I've roasted a lot of tomatoes this year, because that way we'll have some summer sunshine in the depths of winter. About this time last year I decided that we would never again eat anything out of season, nor would we eat any more air-freighted food. I didn't then realise how boring we would find our winter diet, because I had made no preparations. By spring, everyone was longing for salad leaves, and, above all, for tomatoes (they're just not the same out of a tin, useful though those are).
This year, I am determined that we won't have such a restricted winter palate. One of the things I have been doing is roasting tomatoes for the winter. Some are stored in jars of oil in the fridge, but, this year, while the learning curve is still steep, most are in boxes in the freezer (some are frozen whole, others are already made into sauce).
I've tried several different ways with roasting, and have found that slower really is better. One problem with true slow-roasting is that taking 12 hours to cook a tomato isn't always convenient - you either have to be cutting up toms first thing when you're barely awake, or last thing at night when you'd much rather be brushing your teeth and going to bed. So I've experimented with faster/hotter.
For all these tomatoes, you prepare them the same way: cut them in half, put them cut side up in a roasting pan, sprinkle them with thyme and olive oil. If you like you can add some unpeeled garlic cloves, particularly if you're going to make tomato sauce at the end. If you like you can peel them when they're cooked, but I don't often bother.
Many many people leaving comments on my blog say that they'd like to cook from scratch but don't have time. This is an easy way to begin (and it's not too late to make a start this year, although there's probably only another week or so in southern England). When there's time and energy, a little effort - 10 minutes in two bursts - gives easy fuss-free ingredients for the days to come. You can re-heat them and use them as a vegetable (great on toast for breakfast), or snip them into salads, or onto pasta for an instant sauce.
I've written down the pros and cons of the various ways to roast tomatoes, mainly because I'll have forgotten by next summer, but also to help you with any end-of-season glut. I wonder if it would work with green tomatoes? Please let me know if you have any information on that.
Here's a list of findings:
1. Alanna's slow-roasted tomatoes are the best, the Rolls Royce of tomato roasting. Put them on at 100C max, and they'll take at least 12 hours, depending on their size.
2. Hugh Fearnley-Whittingstall's method given in the Guardian on 18 August 2007, is to put them in a medium oven 180C for 45 minutes to an hour. This is fine if you are in a hurry, but doesn't bring out all the sweetness of the fruit, so makes a slightly uninteresting result (this is the counsel of perfection, they're fine, it's just that you can do better for no more real effort). Great for when you're going on to make ketchup or sauce.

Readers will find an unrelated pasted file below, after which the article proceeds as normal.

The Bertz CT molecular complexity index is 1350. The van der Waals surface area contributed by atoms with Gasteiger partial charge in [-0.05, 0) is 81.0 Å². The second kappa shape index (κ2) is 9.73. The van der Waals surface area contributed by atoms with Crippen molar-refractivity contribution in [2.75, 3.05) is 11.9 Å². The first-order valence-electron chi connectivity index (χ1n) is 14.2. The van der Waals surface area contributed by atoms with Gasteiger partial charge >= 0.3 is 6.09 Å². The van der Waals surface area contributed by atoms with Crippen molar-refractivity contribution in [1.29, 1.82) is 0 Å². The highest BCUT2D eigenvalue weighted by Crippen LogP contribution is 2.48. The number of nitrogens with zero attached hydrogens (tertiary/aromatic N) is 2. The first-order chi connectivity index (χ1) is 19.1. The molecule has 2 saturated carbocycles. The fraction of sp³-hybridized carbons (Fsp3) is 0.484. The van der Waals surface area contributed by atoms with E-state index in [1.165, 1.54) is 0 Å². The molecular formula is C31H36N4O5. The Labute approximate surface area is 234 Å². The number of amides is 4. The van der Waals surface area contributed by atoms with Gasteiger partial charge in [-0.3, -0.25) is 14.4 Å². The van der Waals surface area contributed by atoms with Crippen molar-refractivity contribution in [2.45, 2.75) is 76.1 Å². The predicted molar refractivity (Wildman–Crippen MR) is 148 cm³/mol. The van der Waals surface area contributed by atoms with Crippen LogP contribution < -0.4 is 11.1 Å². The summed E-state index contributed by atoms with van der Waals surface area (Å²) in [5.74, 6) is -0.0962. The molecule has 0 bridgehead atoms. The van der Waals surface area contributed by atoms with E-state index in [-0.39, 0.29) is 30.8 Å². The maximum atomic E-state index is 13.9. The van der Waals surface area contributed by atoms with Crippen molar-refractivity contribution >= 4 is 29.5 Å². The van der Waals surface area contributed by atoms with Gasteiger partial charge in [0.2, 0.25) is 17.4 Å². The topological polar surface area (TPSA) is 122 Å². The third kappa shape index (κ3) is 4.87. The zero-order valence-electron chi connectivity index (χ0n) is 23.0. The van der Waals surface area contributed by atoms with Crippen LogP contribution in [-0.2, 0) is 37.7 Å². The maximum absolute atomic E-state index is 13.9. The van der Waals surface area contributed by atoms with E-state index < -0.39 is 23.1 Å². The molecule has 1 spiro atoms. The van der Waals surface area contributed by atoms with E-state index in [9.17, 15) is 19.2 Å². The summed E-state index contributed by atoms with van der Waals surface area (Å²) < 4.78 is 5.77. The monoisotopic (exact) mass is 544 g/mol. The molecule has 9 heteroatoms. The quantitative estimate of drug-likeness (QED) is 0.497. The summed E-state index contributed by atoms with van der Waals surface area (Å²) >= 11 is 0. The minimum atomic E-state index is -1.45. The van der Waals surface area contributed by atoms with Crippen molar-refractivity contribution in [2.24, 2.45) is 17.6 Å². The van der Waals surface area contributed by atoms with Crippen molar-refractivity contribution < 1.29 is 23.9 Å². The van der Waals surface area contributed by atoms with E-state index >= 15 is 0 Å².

3. Skye Gyngell says that she slow-roasts tomatoes at 100C for 3-4 hours. I haven't tried this, because I can't believe you'd get a good result after so short a time at that low temperature.
4. Nigella Lawson has something she calls moonblush tomatoes. Here, you put them into a very hot oven, 220C, and switch it off straight away. You then leave them for 12 hours. This is best done overnight, because it is really important that you don't disturb them until everything has come right down to room temperature. I did it with small tomatoes, as specified, and had to give them a bit of a blitz in a warm oven at the end. I think you'd need to use cherry tomatoes for a decent result. That said, it's a useful way of using residual heat from the oven if you've been cooking in the evening.
5. When Sarah Raven roasts cherry tomatoes for pasta (with balsamic vinegar and honey added to the usual ingredients specified above), she pricks them all so that she can skin them easily when they're cooked, and she puts them in at 180C for 20 minutes. Hmm. But in her defence, she's not actually cooking these to conserve.
6. Mary Berry's Aga-Dried Tomatoes specify six hours in the simmering oven, which should be 120C. I have done this, and it works. Not so long as Alanna's recipe, so easier to fit into your life. A good compromise.
7. 2-3 hours at 150-160C is even easier to fit into your life, and much better than one hour at 180C.
All of these can be stored completely covered in oil in a sealed jar kept in the fridge. They should last 3-4 months. The tomato-y flavoured oil can be used for cooking. They can also be stored in boxes in the freezer. You can make them into sauce and ketchup before freezing if you like.
Art from the garden - Here's Jim Kay, the man behind the illustrated Harry Potter, talking about his work, and most interestingly, the way the natural world inspires it.
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